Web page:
Jun 06

Beyond the Bard: “Goodnight Desdemona (Good Morning Juliet)”

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Photo back to front: Victoria George, Lily Odekirk, Marta Rainer* AEA*

Presented by Wellesley Repertory Theatre
Written by Ann-Marie MacDonald
Directed by Nora Hussey

May 26 – June 26
Ruth Nagel Jones Theatre
Wellesley, MA
WRT on Facebook

Review by Danielle Rosvally

(Wellesley, MA) Having just recently completed my own Doctorate in Shakespeare, I can relate deeply to the struggles of Constance Ledbelly, the heroine of Goodnight Desdemona (Good Morning Juliet).  To those who spend any amount of time studying Shakespeare’s works, the bard’s characters become constant companions; roommates, lovers, friends; nearly corporeal in their presence in our lives.  They haunt us; whispering echoes of themselves on loop day and night; and sometimes (if we are very lucky) revealing secrets of themselves only to us.  These secrets we prize at a worth beyond compare for they are the true goal of such study. Continue reading

May 31

La Donna è divertente!

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Looking fierce.

La Donna Improvvisata
Presented by ImprovBoston
Starring, improvised by Lisa Flanagan
Musical accompaniment by Mike Descouteaux

May 29, 2016 @11pm
Improv Boston
Cambridge, MA
La Donna on Facebook

Review by Noelani Kamelamela

(Cambridge, MAMusical improv is a special permutation of improvisational comedy.   I think it appeals to people who both love comedy and have a lot of experience in listening to different genres of music.  I’ve certainly been subjected to short form musical improv in which the creation of mostly unrelated individual song-scenes  felt much longer than the allotted two minutes.  Stringing short song-scenes together into a long form musical improv set can be challenging even for mid-sized groups to tackle.  Musical abilities and frequently a pianist are required.  One supporting piece that can be useful is the addition of a premise.  In “La Donna Improvvisata,” Lisa Flanagan did a unique send-up of opera tropes entirely with the help of one accompanist on keyboard. Continue reading

May 12

Absurd Political Escapism: HOME OF THE BRAVE

Photo by Meghan Moore

Photo by Meghan Moore

Presented by Merrimack Repertory Theatre
Written by Lila Rose Kaplan
Directed by Sean Daniels
Featuring Karen MacDonald

April 20 – May 15, 2016
50 East Merrimack Street
Lowell, MA
MRT on Facebook

Review by Craig Idlebrook

(Lowell, MA) Finally, a political play that is as absurd and as over-the-top as the 2016 presidential election! Um, I’m not sure that’s a good thing. Continue reading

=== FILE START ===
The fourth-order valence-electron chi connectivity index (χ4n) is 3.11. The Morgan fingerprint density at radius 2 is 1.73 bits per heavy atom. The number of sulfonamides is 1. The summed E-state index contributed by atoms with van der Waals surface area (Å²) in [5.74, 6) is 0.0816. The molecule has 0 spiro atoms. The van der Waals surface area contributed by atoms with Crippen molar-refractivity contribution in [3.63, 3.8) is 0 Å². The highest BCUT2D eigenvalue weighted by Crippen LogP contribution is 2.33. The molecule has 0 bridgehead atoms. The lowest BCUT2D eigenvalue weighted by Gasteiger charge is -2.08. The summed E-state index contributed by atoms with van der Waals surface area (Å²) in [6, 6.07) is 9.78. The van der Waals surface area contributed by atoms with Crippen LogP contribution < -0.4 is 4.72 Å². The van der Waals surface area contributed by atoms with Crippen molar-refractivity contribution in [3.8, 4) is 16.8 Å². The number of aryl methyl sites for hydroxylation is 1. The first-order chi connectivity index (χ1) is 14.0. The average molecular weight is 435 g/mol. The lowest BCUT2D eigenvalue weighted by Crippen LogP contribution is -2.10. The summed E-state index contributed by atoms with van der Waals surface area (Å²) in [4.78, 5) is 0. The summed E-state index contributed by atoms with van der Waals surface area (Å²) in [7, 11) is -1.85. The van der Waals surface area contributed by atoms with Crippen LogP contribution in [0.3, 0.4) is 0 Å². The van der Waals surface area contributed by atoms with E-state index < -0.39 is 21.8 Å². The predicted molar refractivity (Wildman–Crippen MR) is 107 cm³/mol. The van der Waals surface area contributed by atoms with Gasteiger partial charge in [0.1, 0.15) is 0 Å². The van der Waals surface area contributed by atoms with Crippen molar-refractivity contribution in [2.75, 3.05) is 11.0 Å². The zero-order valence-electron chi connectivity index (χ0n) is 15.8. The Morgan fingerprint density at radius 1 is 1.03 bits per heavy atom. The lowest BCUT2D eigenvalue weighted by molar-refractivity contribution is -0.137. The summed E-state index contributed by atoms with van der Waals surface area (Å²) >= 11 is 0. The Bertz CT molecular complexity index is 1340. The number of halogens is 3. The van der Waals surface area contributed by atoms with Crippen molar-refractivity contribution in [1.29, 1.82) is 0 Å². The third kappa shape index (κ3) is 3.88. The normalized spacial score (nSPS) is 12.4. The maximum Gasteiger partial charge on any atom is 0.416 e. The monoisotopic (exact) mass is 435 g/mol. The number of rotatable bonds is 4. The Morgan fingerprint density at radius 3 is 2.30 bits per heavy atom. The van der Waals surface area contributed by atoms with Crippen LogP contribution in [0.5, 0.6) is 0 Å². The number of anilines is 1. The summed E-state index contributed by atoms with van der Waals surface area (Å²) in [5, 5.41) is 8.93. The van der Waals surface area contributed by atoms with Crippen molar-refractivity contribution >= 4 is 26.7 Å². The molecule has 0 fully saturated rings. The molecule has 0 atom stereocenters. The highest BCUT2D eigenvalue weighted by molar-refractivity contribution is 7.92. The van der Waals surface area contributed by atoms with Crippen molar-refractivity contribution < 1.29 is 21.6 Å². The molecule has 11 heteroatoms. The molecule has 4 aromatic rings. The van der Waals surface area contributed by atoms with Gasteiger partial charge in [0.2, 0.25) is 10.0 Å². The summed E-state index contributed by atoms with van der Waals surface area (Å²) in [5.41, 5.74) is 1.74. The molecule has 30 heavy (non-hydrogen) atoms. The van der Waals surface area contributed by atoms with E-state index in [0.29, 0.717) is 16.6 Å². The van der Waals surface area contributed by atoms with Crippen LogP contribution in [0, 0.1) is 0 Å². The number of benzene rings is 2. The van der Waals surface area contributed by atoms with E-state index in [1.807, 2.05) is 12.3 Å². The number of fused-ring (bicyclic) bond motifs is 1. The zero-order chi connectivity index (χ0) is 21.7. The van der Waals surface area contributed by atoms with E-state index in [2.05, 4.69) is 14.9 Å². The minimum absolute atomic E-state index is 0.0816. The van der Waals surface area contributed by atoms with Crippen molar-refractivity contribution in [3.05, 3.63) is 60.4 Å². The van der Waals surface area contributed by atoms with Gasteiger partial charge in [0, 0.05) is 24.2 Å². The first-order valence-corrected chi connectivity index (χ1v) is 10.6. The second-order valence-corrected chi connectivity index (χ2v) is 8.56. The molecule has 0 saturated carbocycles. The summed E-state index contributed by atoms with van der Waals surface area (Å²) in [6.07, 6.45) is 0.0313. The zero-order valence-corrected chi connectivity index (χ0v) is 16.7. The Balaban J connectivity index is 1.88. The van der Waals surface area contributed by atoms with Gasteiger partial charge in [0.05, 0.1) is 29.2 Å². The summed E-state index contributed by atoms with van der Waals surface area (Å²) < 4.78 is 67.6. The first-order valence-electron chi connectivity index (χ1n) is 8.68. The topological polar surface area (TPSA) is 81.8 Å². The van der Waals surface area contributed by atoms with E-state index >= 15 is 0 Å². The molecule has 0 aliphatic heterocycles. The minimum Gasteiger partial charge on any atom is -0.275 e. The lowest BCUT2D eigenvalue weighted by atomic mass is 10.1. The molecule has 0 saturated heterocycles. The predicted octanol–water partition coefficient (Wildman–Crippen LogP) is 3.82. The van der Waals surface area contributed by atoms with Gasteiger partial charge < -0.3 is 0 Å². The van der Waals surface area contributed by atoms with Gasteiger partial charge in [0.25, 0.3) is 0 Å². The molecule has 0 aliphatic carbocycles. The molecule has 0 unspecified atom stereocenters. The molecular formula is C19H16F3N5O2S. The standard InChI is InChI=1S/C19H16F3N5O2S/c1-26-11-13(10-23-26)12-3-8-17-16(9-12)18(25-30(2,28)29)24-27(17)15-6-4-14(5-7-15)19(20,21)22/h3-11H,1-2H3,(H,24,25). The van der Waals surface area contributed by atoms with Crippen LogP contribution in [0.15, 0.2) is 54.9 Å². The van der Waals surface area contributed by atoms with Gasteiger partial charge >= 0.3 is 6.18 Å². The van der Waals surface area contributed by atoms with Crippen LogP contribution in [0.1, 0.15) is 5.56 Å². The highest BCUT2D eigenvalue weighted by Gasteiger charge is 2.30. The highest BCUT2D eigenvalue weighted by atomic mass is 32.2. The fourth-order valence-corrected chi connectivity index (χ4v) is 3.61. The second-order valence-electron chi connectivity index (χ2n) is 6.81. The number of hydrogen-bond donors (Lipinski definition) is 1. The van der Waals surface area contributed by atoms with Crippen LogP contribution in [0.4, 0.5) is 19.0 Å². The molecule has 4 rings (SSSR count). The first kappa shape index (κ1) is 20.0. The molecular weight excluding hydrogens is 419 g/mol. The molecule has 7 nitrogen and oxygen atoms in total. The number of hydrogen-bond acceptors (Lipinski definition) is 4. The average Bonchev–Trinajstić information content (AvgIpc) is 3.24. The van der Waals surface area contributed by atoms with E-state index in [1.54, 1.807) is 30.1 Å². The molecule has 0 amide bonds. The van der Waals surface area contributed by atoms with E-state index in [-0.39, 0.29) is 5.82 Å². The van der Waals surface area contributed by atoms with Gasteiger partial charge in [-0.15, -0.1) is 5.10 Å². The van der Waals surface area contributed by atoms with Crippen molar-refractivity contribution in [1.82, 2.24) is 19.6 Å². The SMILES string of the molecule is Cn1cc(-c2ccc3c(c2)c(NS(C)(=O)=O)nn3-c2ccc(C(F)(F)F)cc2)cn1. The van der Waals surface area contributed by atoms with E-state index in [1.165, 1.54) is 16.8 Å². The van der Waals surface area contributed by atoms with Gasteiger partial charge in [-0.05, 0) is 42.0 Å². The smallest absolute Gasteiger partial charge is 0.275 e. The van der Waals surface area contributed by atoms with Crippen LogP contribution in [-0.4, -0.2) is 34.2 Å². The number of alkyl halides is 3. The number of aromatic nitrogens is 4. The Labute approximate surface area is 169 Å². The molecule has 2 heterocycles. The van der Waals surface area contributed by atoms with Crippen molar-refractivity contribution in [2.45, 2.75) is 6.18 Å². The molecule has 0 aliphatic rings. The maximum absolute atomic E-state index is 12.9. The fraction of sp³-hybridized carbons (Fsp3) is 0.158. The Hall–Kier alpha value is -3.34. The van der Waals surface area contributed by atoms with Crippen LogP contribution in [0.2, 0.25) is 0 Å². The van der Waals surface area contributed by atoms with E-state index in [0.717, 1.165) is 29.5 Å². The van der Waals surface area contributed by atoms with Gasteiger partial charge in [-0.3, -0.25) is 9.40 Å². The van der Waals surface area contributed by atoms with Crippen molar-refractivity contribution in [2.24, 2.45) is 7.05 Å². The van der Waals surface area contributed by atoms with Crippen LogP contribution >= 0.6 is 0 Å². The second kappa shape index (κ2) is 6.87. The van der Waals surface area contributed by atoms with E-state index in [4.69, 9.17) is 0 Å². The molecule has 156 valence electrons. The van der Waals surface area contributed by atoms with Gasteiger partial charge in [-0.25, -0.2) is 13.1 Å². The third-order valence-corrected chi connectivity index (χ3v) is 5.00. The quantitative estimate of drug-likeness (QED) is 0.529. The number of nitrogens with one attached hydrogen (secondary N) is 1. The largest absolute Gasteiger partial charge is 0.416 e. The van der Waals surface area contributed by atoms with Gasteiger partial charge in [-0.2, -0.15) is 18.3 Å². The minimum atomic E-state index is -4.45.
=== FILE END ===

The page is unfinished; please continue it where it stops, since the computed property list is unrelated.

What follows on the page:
May 11

More Meth-Girl, Less Romance Could Have Saved Apocalyptic Doom of “End of the World”

Photo credit: Drew Linehan Jacobs

Photo credit: Drew Linehan Jacobs

Presented by Boston Actors Theater
By Elizabeth DuPré
Directed by Drew Jacobs

May 6-21, 2016
Rehearsal Hall A at the Boston Center for the Arts
Boston, MA
Boston Actors Theater on Facebook

Review by Travis Manni

(Boston, MA) As a manager at a movie theatre, I see quite a lot of mediocre movies come and go rather quickly. I always feel a special type of sympathetic pity for the rom-coms that just don’t do the business studios had expected, and I have to say I felt a similar way after going to see the Boston Actors Theater premiere production of End of the World. Continue reading

Apr 19

Bedroom Games and War Crimes in Terrifying “Threesome”


Presented by Apollinaire Theatre Company
by Yussef El Guindi
Directed by Danielle Fauteux Jacques

April 8-May 7, 2016
Chelsea Theatre Works
189 Winnisimmet St., Chelsea.
Apollinaire on Facebook

Review by Gillian Daniels

(Chelsea, MA) Leila (Alison Meirowitz McCarthy) and Rashid (Mauro Canepa) are introduced to the audience in their pajamas as self-styled intellectuals, struggling to be distant from their emotions. They’re Egyptian-Americans who open the play conversing like an editorial on gender politics, feminism, and cultural differences. Then comes in Doug (Geoff Van Wyck), the photographer they have invited into their bedroom for a sexual adventure. He’s blunt, cheerful, and thoroughly naked. He is the chaotic element that opens them up to the insecurities that run deep through their relationship. His attitudes don’t represent some enlightened, Western view as a cure-all to their squeamishness, however. No, Doug has his own insecurities he’s bringing in, too. What begins as an adult comic drama ends as a dark exploration of the political and personal. Continue reading